Should I sit or should I stand?
That’s a question I’ve been asking myself for a long time. I know sitting all day is not good for my body, but I didn’t want to stand all day either.
I didn’t want to purchase a desk that can be raised and lowered for both sitting and standing positions. I like my desk, and those types of desks are often expensive.
I saw lifts that can be placed on an existing desk so that a monitor and keyboard could be lifted to stand level, but I thought some looked big and clunky. The ones I liked cost more than I wanted to spend but had an easy lift system along with a keyboard tray.
Instead of finding a sit-stand solution, I decided I’d make it a practice to get up from my desk and stretch throughout the day. I got an extension for my browser that shut down my computer once an hour for 5 minutes to force myself to get up and stretch. I continually put it on pause. I hate being interrupted. I quickly returned to my sit all day routine, but I could feel the toll it was taking on my body. I knew I had to make a change.
What happens to the body that sits all day?
Bad things happen to the body. Not just bad things, scary things:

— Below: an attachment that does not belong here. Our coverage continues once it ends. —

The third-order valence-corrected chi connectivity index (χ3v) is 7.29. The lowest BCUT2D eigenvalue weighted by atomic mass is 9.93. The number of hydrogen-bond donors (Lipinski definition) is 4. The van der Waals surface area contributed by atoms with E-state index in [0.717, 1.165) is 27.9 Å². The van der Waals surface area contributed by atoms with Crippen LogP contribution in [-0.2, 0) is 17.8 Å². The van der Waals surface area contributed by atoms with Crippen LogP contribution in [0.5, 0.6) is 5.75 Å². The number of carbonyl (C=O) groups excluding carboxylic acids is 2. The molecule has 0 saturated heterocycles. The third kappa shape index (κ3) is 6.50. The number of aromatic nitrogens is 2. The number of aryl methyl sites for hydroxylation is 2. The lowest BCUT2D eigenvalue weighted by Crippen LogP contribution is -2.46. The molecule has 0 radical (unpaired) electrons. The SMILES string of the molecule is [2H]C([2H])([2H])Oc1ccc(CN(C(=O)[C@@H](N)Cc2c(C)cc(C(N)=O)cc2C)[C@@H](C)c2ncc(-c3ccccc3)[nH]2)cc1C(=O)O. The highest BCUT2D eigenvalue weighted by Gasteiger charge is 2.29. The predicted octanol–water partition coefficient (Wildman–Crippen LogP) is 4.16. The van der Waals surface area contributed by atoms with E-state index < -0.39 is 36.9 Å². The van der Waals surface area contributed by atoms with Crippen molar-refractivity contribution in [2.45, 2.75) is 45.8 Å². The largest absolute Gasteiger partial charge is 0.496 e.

- Organ damage. When we sit all day, our muscles burn less fat, and our blood flows at a slower pace. This may lead to fat clogging the heart. According to the Washingpost, “The health hazards of sitting,” sitting for hours a day is linked to high cholesterol levels and high blood pressure. Health risks increase when we’re sedentary. Our pancreas produces insulin at levels needed for an active body whether we’re active or not. When we’re sedentary, and our muscle cells have a reduced need for insulin, they become resistant to it. This causes our pancreas to create more insulin which ultimately wears out the pancreas and causes diabetes. But there are other dangers associated with excess insulin. It can lead to colon, breast and endometrial cancers.
- Reduced Lung Function. Sitting all day and leaning or hunching forward can reduce your lung capacity. According to studies by Dr. Rene Cailliet, former director of University of Southern California’s Department of Physical Medicine and Rehabilitation, lung capacity can be reduced by as much as 30 percent. This has a chain-reaction effect throughout our bodies. With reduced lung capacity our blood is less oxygenated which can contribute to heart and vascular disease, shortness of breath, and clouded thinking.
- Muscle loss and pain. Muscles that are not used will atrophy and weaken. Sitting all day, every day weakens the muscles that are engaged in holding bodies upright. Hip flexors shorten as we sit for extended periods of time. Poor posture leads to back pain and tension. The discs in our spines can become compressed and degeneration will occur. Many experience pain and tension in their neck and shoulders when sitting at a desk all day.